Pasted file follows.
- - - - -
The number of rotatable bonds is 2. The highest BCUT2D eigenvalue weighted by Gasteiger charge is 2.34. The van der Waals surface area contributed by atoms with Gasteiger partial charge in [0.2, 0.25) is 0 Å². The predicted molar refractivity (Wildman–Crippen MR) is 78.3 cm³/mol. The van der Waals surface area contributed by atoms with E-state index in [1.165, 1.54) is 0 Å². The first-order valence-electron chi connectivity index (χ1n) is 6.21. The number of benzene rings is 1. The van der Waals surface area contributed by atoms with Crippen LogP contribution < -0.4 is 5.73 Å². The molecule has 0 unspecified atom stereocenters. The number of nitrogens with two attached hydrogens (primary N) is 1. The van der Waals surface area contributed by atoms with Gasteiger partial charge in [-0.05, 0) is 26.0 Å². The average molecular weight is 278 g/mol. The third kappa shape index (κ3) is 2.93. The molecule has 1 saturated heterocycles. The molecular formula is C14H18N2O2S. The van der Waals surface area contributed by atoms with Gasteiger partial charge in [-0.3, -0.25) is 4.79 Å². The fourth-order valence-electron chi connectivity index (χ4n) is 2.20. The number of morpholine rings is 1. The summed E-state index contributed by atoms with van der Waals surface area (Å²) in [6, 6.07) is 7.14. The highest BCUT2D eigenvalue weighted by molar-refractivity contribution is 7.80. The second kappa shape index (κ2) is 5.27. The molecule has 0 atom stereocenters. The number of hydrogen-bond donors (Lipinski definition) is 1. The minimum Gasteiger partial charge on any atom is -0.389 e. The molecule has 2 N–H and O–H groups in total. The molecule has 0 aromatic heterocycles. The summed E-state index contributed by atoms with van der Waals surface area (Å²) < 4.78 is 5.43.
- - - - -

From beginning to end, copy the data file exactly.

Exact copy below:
The number of rotatable bonds is 2. The highest BCUT2D eigenvalue weighted by Gasteiger charge is 2.34. The van der Waals surface area contributed by atoms with Gasteiger partial charge in [0.2, 0.25) is 0 Å². The predicted molar refractivity (Wildman–Crippen MR) is 78.3 cm³/mol. The van der Waals surface area contributed by atoms with E-state index in [1.165, 1.54) is 0 Å². The first-order valence-electron chi connectivity index (χ1n) is 6.21. The number of benzene rings is 1. The van der Waals surface area contributed by atoms with Crippen LogP contribution < -0.4 is 5.73 Å². The molecule has 0 unspecified atom stereocenters. The number of nitrogens with two attached hydrogens (primary N) is 1. The van der Waals surface area contributed by atoms with Gasteiger partial charge in [-0.05, 0) is 26.0 Å². The average molecular weight is 278 g/mol. The third kappa shape index (κ3) is 2.93. The molecule has 1 saturated heterocycles. The molecular formula is C14H18N2O2S. The van der Waals surface area contributed by atoms with Gasteiger partial charge in [-0.3, -0.25) is 4.79 Å². The fourth-order valence-electron chi connectivity index (χ4n) is 2.20. The number of morpholine rings is 1. The summed E-state index contributed by atoms with van der Waals surface area (Å²) in [6, 6.07) is 7.14. The highest BCUT2D eigenvalue weighted by molar-refractivity contribution is 7.80. The second kappa shape index (κ2) is 5.27. The molecule has 0 atom stereocenters. The number of hydrogen-bond donors (Lipinski definition) is 1. The minimum Gasteiger partial charge on any atom is -0.389 e. The molecule has 2 N–H and O–H groups in total. The molecule has 0 aromatic heterocycles. The summed E-state index contributed by atoms with van der Waals surface area (Å²) < 4.78 is 5.43.